Sunday, September 25, 2005

A couple of outbursts from Mount St Helens last night

It was another clear night over at Mount St Helens and there was considerable activity in the crater. The night began with a small glow emanating from the lavadome, which was followed by a small outburst at 22:56, then two much larger outbursts in activity at 00:21 and 04:51 this morning.

On Thursday the USGS/CVO held a press conference to celebrate the first anniversary of the current eruption. They released a range of interesting images and poster papers covering all aspects of the eruption so far. Note that some of the posters are very large PDF files...

Images from USGS/CVO:
Informational Posters from the USGS/CVO:

Friday, September 23, 2005

Mount St Helens eruption - one year anniversary

It was one year ago today that Mount St Helens rumbled back to life and began a new eruptive phase. The USGS/CVO will be holding a press conference this morning to review the past years activity.

This morning the Volcanocam shows the crater to be clear with a small steam plume rising gently from the crater. Last night, the view was also clear and there were a few small outbursts of activity, although nothing particularly spectacular to celebrate today's anniversary.

Sunday, September 18, 2005

Mount St Helens emerges from the clouds

After several days of bad weather obscuring the view of the crater, the clouds parted this morning to give us a view of the glowing lavadome. There were only a couple of small outbursts of activity during the night. Hopefully this signals a change to clearer views of the mountain in the days to come.

Wednesday, September 14, 2005

Mystery glow on Mount St Helens just dodgy camera

The anomalous glow seen on the Western Flank of Mount St Helens over the last couple of months is finally confirmed to be nothing more than defective pixels on the Volcanocam CCD camera.

On the 12th of September the lens on the Volcanocam was cleaned, and in the process the camera was moved slightly. So by looking at the images from the nights before and after the camera was moved clearly shows that the hot pixels in the image are in the same location in the frame, even though the view of the crater has changed.

The only explanation is that this is due to a defective pixel or pixels in the CCD and not any real hotspot on the crater wall. The evidence was beginning to favour this conclusion, but this now looks like the final word on the issue.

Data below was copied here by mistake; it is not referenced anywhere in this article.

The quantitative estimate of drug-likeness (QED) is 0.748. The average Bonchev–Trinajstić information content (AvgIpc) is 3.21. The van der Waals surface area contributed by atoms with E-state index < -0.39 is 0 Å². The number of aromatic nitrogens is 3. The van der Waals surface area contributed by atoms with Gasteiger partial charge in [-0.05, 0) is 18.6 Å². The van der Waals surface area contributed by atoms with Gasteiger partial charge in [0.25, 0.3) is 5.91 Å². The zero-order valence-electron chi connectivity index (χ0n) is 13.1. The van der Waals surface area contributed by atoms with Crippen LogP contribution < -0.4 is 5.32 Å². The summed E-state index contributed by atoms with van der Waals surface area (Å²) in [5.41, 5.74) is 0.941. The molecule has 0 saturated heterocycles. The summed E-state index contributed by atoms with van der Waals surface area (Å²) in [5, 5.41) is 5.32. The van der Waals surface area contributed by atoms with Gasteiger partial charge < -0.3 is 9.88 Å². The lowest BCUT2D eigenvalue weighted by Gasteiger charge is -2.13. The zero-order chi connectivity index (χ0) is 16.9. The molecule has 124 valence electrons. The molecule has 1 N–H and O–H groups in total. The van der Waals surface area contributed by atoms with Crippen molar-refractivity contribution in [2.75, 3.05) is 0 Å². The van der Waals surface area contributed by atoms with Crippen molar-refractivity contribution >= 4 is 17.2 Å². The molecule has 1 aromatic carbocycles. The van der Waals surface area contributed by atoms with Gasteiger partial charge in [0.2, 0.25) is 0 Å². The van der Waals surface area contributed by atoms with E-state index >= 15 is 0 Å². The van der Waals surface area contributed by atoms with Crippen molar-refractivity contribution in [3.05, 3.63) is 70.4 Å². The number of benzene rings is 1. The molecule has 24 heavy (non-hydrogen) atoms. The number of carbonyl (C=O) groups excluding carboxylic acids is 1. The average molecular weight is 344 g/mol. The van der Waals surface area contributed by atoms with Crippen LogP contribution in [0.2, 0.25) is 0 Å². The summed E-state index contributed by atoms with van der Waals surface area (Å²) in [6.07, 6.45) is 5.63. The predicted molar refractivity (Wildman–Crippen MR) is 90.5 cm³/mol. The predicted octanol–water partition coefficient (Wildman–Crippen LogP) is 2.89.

NASA confirms "spokes" in Cassini images.

NASA has confirmed that the bright streaks seen in the Cassini images are indeed spokes similar to those seen by Hubble and Voyager!

Sunday, September 11, 2005

Phobos and Deimos passing in the night

The NASA Mars Exploration Rover Spirit, has captured images of the night sky on Mars and the passage of the two moons Phobos and Deimos for the first time. According to NASA, the night time astrophotography of Mars' two moons was possible by taking advantage of extra solar energy collected during the day. Spirit acquired these enhanced-brightness images with the panoramic camera on the night of sol 585 (Aug. 26, 2005).

"It is incredibly cool to be running an observatory on another planet," said planetary scientist Jim Bell of Cornell University, Ithaca, N.Y., lead scientist for the panoramic cameras on Spirit and Opportunity.

Mount St helens puts on another good show

The lavadome on Mount St Helens continues to crumble, producing rock falls and bright outbursts which are recorded on the Volcanocam images. Last night there were numerous outbursts from the crater, with the brightest occurring at 21:46, 23:11 and 05:46.

Tuesday, September 06, 2005

Cassini sees "spokes" on Saturn's rings?

The Voyager spacecraft imaged dark "spokes" on the rings of Saturn, a feature that the Cassini probe hasn't seen so far.

Two new raw images from Cassini appear to show a similar spoke-like feature, although its bright, not dark like the images from Voyager - image#1, image#2.

The feature is in a similar location on the rings in the two images, but different locations on the image - so its probably not a artifact. Intriguing!

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